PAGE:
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Information Asset Classification Communications Forum Theresa A. Masse, State Chief Information Security Officer Department of Administrative Services.

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Presentation on theme: "Information Asset Classification Communications Forum Theresa A. Masse, State Chief Information Security Officer Department of Administrative Services."— Presentation transcript:

1 Information Asset Classification Communications Forum Theresa A. Masse, State Chief Information Security Officer Department of Administrative Services Enterprise Security Office

2 Agenda Policy Overview Policy Overview Community of Practice Update Community of Practice Update Enterprise Information Enterprise Information Agency Plan Agency Plan Methodology and Agency Plan Methodology and Agency Plan Clearinghouse and Q&A Clearinghouse and Q&A Wrap up Wrap up

3 Policy - Overview Information will be classified and managed based on its confidentiality, sensitivity, value and availability requirements. Identify an Information Owner or Owners Identify an Information Owner or Owners Owner responsible for: Owner responsible for:  Initial Classification  Decisions regarding information management  Review and reclassification if appropriate  Proper retention and disposal  Statewide information  Agency information

4 Policy – Classification Levels Level 1, Published - Low-sensitive information, will not jeopardize the privacy or security of agency employees, clients and partners. Level 1, Published - Low-sensitive information, will not jeopardize the privacy or security of agency employees, clients and partners. Examples: Press releases, brochures, pamphlets, public access Web pages, and materials created for public consumption. Level 2, Limited - Sensitive information, may jeopardize the privacy or security of agency employees, clients, partners. Level 2, Limited - Sensitive information, may jeopardize the privacy or security of agency employees, clients, partners. Examples: Enterprise risk management planning documents, published internal audit reports, names and addresses that are not protected from disclosure.

5 Policy – Classification Levels Level 3, Restricted – Sensitive information, unauthorized access could result in financial loss or identity theft. Level 3, Restricted – Sensitive information, unauthorized access could result in financial loss or identity theft. Examples: Network diagrams, personally identifiable information, other information exempt from public records disclosure. Level 4, Critical - Extremely sensitive, potential to cause major damage or injury. Level 4, Critical - Extremely sensitive, potential to cause major damage or injury. Examples: Disclosure that could result in loss of life, disability or serious injury or regulated information with significant penalties for unauthorized disclosure, information that is typically exempt from public disclosure.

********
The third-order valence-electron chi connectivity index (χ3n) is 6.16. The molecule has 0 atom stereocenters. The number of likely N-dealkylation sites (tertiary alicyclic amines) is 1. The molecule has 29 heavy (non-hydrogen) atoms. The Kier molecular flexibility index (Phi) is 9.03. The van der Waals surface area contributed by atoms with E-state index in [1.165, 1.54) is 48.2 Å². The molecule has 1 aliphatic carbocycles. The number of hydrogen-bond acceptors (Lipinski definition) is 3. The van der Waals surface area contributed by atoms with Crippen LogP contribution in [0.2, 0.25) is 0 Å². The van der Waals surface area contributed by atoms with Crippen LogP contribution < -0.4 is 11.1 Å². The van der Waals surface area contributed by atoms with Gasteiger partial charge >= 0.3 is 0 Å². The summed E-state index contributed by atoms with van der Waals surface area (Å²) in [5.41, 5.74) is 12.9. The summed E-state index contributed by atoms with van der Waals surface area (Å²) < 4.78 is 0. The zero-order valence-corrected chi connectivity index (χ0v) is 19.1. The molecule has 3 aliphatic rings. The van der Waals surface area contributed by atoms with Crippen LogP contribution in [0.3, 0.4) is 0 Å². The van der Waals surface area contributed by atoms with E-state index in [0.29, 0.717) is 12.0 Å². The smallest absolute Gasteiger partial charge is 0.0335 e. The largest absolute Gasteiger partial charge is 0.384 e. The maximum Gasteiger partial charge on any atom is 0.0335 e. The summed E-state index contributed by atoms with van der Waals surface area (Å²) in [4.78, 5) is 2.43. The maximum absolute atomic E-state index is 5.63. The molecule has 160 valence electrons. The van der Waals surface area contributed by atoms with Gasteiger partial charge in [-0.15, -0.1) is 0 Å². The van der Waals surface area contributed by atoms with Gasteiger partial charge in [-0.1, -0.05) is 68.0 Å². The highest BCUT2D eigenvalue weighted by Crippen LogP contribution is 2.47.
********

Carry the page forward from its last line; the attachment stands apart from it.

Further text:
6 Policy - Compliance Time Line Plan developed by June 30, 2009 Plan developed by June 30, 2009 Level 4 identified and protected by December 31, 2009 Level 4 identified and protected by December 31, 2009 All other policy provisions completed by June 30, 2010 All other policy provisions completed by June 30, 2010 Note: Note: Agencies are required to comply with the Oregon Consumer Identity Theft Protection Act (Senate Bill 583, 2007 Legislative Session)

7 Community of Practice and DHS Approach Kyle Miller Department of Human Services

8 Community of Practice Membership Representatives Membership Representatives Human Services Human Services Consumer and Business Services Consumer and Business Services Forestry Forestry Corrections Corrections Transportation Transportation Education Education Administrative Services Administrative Services

9 Community of Practice Goals Methodology document that contains best practices and links to tools and resources Methodology document that contains best practices and links to tools and resources Best practices for classification Best practices for classification Elements of information asset management Elements of information asset management Recommendations for user awareness Recommendations for user awareness Recommendations regarding policy Recommendations regarding policy

10 DHS Approach Survey approach Survey approach Information exchange Information exchange Forms development Forms development Other Initiatives Other Initiatives

11 Enterprise Information Bret West Department of Administrative Services

12 Enterprise Information What enterprise information does DAS “own”? What enterprise information does DAS “own”? HR HR Payroll Payroll Financial Financial Contracts Contracts DAS-Owned Facilities DAS-Owned Facilities State Network State Network Others Others

13 Enterprise Information What does ownership mean? What does ownership mean? DAS is responsible for determining classification levels DAS is responsible for determining classification levels DAS is responsible for communicating classification levels to stakeholders DAS is responsible for communicating classification levels to stakeholders Ownership rests with DAS until information is transferred to another agency Ownership rests with DAS until information is transferred to another agency At that point, agencies will be responsible for ensuring security At that point, agencies will be responsible for ensuring security